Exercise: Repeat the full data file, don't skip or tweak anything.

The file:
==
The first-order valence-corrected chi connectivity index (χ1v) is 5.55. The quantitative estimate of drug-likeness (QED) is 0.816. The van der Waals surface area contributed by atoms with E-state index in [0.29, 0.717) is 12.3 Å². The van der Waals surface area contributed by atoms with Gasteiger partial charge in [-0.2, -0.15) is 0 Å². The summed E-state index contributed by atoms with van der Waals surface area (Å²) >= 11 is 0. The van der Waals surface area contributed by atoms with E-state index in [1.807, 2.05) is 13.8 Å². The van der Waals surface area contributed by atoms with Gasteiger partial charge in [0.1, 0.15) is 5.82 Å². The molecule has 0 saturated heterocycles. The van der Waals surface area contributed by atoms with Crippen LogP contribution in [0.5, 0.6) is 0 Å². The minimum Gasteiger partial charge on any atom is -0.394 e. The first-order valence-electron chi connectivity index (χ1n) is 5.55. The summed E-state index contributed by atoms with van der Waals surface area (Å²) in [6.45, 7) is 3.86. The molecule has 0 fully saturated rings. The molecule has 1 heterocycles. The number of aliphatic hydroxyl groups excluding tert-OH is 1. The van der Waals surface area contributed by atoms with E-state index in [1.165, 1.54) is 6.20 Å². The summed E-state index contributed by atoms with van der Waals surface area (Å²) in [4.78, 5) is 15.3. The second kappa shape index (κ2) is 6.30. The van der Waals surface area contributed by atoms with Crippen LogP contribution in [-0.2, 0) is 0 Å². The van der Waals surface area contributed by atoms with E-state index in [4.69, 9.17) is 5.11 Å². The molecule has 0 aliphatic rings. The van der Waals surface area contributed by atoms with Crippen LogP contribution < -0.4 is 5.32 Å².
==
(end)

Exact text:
The first-order valence-corrected chi connectivity index (χ1v) is 5.55. The quantitative estimate of drug-likeness (QED) is 0.816. The van der Waals surface area contributed by atoms with E-state index in [0.29, 0.717) is 12.3 Å². The van der Waals surface area contributed by atoms with Gasteiger partial charge in [-0.2, -0.15) is 0 Å². The summed E-state index contributed by atoms with van der Waals surface area (Å²) >= 11 is 0. The van der Waals surface area contributed by atoms with E-state index in [1.807, 2.05) is 13.8 Å². The van der Waals surface area contributed by atoms with Gasteiger partial charge in [0.1, 0.15) is 5.82 Å². The molecule has 0 saturated heterocycles. The van der Waals surface area contributed by atoms with Crippen LogP contribution in [0.5, 0.6) is 0 Å². The minimum Gasteiger partial charge on any atom is -0.394 e. The first-order valence-electron chi connectivity index (χ1n) is 5.55. The summed E-state index contributed by atoms with van der Waals surface area (Å²) in [6.45, 7) is 3.86. The molecule has 0 fully saturated rings. The molecule has 1 heterocycles. The number of aliphatic hydroxyl groups excluding tert-OH is 1. The van der Waals surface area contributed by atoms with E-state index in [1.165, 1.54) is 6.20 Å². The summed E-state index contributed by atoms with van der Waals surface area (Å²) in [4.78, 5) is 15.3. The second kappa shape index (κ2) is 6.30. The van der Waals surface area contributed by atoms with Crippen LogP contribution in [-0.2, 0) is 0 Å². The van der Waals surface area contributed by atoms with E-state index in [4.69, 9.17) is 5.11 Å². The molecule has 0 aliphatic rings. The van der Waals surface area contributed by atoms with Crippen LogP contribution < -0.4 is 5.32 Å².